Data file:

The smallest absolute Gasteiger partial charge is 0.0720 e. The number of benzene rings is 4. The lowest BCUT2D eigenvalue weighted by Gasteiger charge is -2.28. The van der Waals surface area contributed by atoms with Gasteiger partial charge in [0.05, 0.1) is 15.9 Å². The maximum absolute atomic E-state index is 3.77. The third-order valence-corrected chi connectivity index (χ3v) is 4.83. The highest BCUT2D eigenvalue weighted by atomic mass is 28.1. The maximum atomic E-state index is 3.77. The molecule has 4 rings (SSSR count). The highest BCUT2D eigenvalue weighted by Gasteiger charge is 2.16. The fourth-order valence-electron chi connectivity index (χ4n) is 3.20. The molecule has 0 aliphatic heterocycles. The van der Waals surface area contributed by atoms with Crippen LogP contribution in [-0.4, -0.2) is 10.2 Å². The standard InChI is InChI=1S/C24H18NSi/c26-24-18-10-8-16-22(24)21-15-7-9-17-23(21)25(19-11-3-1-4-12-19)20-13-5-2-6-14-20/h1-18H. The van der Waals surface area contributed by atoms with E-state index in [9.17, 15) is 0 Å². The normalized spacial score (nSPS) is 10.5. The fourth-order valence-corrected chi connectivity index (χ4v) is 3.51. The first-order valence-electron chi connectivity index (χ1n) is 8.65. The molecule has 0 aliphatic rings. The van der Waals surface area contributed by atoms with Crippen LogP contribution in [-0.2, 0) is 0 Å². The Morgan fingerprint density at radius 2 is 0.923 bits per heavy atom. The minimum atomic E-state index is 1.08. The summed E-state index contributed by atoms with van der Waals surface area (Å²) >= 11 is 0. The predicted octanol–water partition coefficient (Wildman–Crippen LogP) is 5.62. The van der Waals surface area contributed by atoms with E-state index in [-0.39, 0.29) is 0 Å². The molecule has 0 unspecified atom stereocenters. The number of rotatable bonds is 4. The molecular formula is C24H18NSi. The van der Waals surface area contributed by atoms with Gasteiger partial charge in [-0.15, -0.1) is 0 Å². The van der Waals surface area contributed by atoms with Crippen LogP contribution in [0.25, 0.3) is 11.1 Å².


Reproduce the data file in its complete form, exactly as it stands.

The smallest absolute Gasteiger partial charge is 0.0720 e. The number of benzene rings is 4. The lowest BCUT2D eigenvalue weighted by Gasteiger charge is -2.28. The van der Waals surface area contributed by atoms with Gasteiger partial charge in [0.05, 0.1) is 15.9 Å². The maximum absolute atomic E-state index is 3.77. The third-order valence-corrected chi connectivity index (χ3v) is 4.83. The highest BCUT2D eigenvalue weighted by atomic mass is 28.1. The maximum atomic E-state index is 3.77. The molecule has 4 rings (SSSR count). The highest BCUT2D eigenvalue weighted by Gasteiger charge is 2.16. The fourth-order valence-electron chi connectivity index (χ4n) is 3.20. The molecule has 0 aliphatic heterocycles. The van der Waals surface area contributed by atoms with Crippen LogP contribution in [-0.4, -0.2) is 10.2 Å². The standard InChI is InChI=1S/C24H18NSi/c26-24-18-10-8-16-22(24)21-15-7-9-17-23(21)25(19-11-3-1-4-12-19)20-13-5-2-6-14-20/h1-18H. The van der Waals surface area contributed by atoms with E-state index in [9.17, 15) is 0 Å². The normalized spacial score (nSPS) is 10.5. The fourth-order valence-corrected chi connectivity index (χ4v) is 3.51. The first-order valence-electron chi connectivity index (χ1n) is 8.65. The molecule has 0 aliphatic rings. The van der Waals surface area contributed by atoms with Crippen LogP contribution in [-0.2, 0) is 0 Å². The Morgan fingerprint density at radius 2 is 0.923 bits per heavy atom. The minimum atomic E-state index is 1.08. The summed E-state index contributed by atoms with van der Waals surface area (Å²) >= 11 is 0. The predicted octanol–water partition coefficient (Wildman–Crippen LogP) is 5.62. The van der Waals surface area contributed by atoms with E-state index in [-0.39, 0.29) is 0 Å². The molecule has 0 unspecified atom stereocenters. The number of rotatable bonds is 4. The molecular formula is C24H18NSi. The van der Waals surface area contributed by atoms with Gasteiger partial charge in [-0.15, -0.1) is 0 Å². The van der Waals surface area contributed by atoms with Crippen LogP contribution in [0.25, 0.3) is 11.1 Å².